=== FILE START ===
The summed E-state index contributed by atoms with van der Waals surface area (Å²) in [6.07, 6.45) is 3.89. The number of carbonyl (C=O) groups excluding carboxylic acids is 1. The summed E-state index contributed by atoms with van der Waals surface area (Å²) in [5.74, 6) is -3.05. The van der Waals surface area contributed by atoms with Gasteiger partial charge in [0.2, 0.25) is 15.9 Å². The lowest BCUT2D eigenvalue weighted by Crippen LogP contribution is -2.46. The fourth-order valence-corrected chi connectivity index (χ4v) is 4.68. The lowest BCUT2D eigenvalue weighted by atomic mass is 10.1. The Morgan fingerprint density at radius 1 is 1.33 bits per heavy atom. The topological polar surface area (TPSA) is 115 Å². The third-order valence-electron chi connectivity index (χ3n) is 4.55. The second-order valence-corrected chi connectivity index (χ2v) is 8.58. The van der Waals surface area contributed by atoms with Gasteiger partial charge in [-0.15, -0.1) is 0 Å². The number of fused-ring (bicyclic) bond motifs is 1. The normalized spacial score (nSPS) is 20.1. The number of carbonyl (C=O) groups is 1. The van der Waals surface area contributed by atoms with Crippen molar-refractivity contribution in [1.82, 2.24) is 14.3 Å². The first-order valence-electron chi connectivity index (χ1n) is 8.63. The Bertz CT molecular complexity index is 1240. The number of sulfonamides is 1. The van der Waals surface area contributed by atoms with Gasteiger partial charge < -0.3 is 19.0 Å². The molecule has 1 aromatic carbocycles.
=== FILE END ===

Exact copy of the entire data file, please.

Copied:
The summed E-state index contributed by atoms with van der Waals surface area (Å²) in [6.07, 6.45) is 3.89. The number of carbonyl (C=O) groups excluding carboxylic acids is 1. The summed E-state index contributed by atoms with van der Waals surface area (Å²) in [5.74, 6) is -3.05. The van der Waals surface area contributed by atoms with Gasteiger partial charge in [0.2, 0.25) is 15.9 Å². The lowest BCUT2D eigenvalue weighted by Crippen LogP contribution is -2.46. The fourth-order valence-corrected chi connectivity index (χ4v) is 4.68. The lowest BCUT2D eigenvalue weighted by atomic mass is 10.1. The Morgan fingerprint density at radius 1 is 1.33 bits per heavy atom. The topological polar surface area (TPSA) is 115 Å². The third-order valence-electron chi connectivity index (χ3n) is 4.55. The second-order valence-corrected chi connectivity index (χ2v) is 8.58. The van der Waals surface area contributed by atoms with Gasteiger partial charge in [-0.15, -0.1) is 0 Å². The number of fused-ring (bicyclic) bond motifs is 1. The normalized spacial score (nSPS) is 20.1. The number of carbonyl (C=O) groups is 1. The van der Waals surface area contributed by atoms with Crippen molar-refractivity contribution in [1.82, 2.24) is 14.3 Å². The first-order valence-electron chi connectivity index (χ1n) is 8.63. The Bertz CT molecular complexity index is 1240. The number of sulfonamides is 1. The van der Waals surface area contributed by atoms with Gasteiger partial charge < -0.3 is 19.0 Å². The molecule has 1 aromatic carbocycles.